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Girls Who Dress Like Men Start Thinking Like Them, Have Reduced Urge To Reproduce, Says Principal Of Mumbai College

Institutionalising breathtaking sexism.

07/02/2017 9:13 AM IST | Updated 07/02/2017 9:48 AM IST
Ahmad Masood / Reuters
REPRESENTATIVE PHOTO: Students attend class at the Bansal Classes in Kota, Rajasthan, August 13, 2012.

A woman principal of a Mumbai college has been quoted as saying that polycystic ovarian syndrome, or PCOS — a common enough disease many women live with due to hormonal imbalance — happens when they dress like men, causing gender reversals in their heads, and reducing their urge to reproduce.

It's not enough that women have to deal with misogyny every day of their lives at home and work, but when sexism and objectification becomes institutionalised from an early age, right at schools and colleges, it's especially worse.

This is what principal Swati Deshpande of the Government Polytechnic College in Bandra had to say about how women should dress in college:

"I have heard theories on why girls suffer from PCOD (Poly Cystic Ovarian Disease) at an early age. When they dress like men, they start thinking or behaving like them. There is a gender role reversal in their head. Due to this, the natural urge to reproduce diminishes right from a young age and therefore they suffer from problems like PCODs."

Deshpande's comments are problematic not only because she is attempting to reduce women, who've come to her college for an education, to tools for procreation, but also because she speaks from a platform that has huge potential for influence.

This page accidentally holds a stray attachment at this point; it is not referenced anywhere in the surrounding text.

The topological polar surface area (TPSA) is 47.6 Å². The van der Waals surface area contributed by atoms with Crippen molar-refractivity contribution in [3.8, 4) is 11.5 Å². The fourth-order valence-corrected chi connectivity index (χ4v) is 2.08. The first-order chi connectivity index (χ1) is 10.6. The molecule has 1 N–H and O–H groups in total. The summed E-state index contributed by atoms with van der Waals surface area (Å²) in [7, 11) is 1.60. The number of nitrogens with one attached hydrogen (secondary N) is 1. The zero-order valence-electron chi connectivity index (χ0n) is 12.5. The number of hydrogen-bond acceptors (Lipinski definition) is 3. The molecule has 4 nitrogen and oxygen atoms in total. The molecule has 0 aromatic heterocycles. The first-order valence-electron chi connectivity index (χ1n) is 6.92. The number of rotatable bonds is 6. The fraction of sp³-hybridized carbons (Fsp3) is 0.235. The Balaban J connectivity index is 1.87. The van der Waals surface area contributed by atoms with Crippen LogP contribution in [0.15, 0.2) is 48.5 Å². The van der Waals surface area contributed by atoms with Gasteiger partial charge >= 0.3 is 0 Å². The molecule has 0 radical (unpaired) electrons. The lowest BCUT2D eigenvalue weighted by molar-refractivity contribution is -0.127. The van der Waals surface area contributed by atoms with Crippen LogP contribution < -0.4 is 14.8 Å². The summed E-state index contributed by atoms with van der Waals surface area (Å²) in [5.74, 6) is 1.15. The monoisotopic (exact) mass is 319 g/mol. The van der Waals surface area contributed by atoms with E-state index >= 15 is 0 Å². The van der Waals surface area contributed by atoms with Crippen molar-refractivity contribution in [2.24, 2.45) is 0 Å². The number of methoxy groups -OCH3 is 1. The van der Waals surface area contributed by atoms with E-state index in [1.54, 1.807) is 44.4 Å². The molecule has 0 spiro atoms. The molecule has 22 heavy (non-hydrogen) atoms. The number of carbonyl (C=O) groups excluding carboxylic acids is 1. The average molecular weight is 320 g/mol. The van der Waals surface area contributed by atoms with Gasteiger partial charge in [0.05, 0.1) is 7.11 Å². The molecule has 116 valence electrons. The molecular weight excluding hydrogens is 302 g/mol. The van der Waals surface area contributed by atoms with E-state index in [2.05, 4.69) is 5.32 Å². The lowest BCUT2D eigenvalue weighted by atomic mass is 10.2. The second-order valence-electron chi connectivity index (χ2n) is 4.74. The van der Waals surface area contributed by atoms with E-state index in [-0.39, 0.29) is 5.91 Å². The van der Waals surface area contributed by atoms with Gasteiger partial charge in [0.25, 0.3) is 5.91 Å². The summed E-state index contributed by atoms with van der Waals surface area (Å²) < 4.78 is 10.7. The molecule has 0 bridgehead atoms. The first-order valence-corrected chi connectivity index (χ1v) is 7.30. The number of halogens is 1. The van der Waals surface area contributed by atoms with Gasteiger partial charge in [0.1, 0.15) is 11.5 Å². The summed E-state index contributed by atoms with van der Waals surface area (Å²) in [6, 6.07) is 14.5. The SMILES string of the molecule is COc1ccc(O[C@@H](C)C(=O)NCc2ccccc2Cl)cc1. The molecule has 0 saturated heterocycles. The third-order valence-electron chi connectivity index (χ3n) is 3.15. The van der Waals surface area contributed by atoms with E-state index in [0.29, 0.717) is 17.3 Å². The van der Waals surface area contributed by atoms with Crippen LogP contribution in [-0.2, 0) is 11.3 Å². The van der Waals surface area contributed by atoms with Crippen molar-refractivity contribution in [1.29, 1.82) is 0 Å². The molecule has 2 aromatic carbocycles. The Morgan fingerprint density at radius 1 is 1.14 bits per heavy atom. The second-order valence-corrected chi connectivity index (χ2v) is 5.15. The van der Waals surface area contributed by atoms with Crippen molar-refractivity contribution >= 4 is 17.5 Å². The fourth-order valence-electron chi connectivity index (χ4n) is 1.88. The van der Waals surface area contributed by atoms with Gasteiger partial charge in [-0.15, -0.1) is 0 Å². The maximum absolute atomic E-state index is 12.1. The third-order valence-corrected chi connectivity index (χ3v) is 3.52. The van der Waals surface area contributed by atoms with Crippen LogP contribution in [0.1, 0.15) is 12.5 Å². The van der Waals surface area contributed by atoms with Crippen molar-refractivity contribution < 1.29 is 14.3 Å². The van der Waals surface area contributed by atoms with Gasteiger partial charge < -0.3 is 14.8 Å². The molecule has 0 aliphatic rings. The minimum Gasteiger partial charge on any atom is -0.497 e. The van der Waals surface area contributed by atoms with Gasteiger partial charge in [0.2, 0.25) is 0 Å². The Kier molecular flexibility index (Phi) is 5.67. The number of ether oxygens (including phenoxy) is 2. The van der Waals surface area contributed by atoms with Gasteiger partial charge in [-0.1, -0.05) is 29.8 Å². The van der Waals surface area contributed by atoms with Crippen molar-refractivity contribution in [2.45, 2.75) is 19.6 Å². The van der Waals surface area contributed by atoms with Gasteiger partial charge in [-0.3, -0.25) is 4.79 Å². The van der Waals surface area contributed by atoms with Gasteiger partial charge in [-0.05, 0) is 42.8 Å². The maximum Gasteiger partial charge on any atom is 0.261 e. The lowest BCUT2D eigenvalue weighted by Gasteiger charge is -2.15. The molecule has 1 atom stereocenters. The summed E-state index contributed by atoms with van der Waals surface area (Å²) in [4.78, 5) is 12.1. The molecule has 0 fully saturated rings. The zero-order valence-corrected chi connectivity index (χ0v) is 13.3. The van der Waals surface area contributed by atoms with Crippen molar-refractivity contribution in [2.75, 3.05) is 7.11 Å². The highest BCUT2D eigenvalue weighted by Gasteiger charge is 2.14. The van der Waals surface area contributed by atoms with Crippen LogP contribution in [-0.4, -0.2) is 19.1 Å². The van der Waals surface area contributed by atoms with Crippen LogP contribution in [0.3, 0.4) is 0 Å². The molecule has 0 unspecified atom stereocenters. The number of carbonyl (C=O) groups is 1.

The women of the college currently wear the same uniform that the men do – white shirt paired with black trousers. But if Deshpande, a champion of the so-called "feminine" salwar-kameez, has her way, that will soon change.

Already the college canteen has two notices in Marathi up, segregating spaces for men and women. Which is ironic since they work together in classrooms. The Times of India quoted her as saying that the segregation was well-intended. Some women students have allegedly complained of harassment from former students who "create ruckus" in the canteen. But how separating spaces in the same canteen to keep away trouble-makers can curb that problem is unclear.

A student who did not want to be named, told the paper that they've also been asked to "tie plaits" and not tuck their shirts in.

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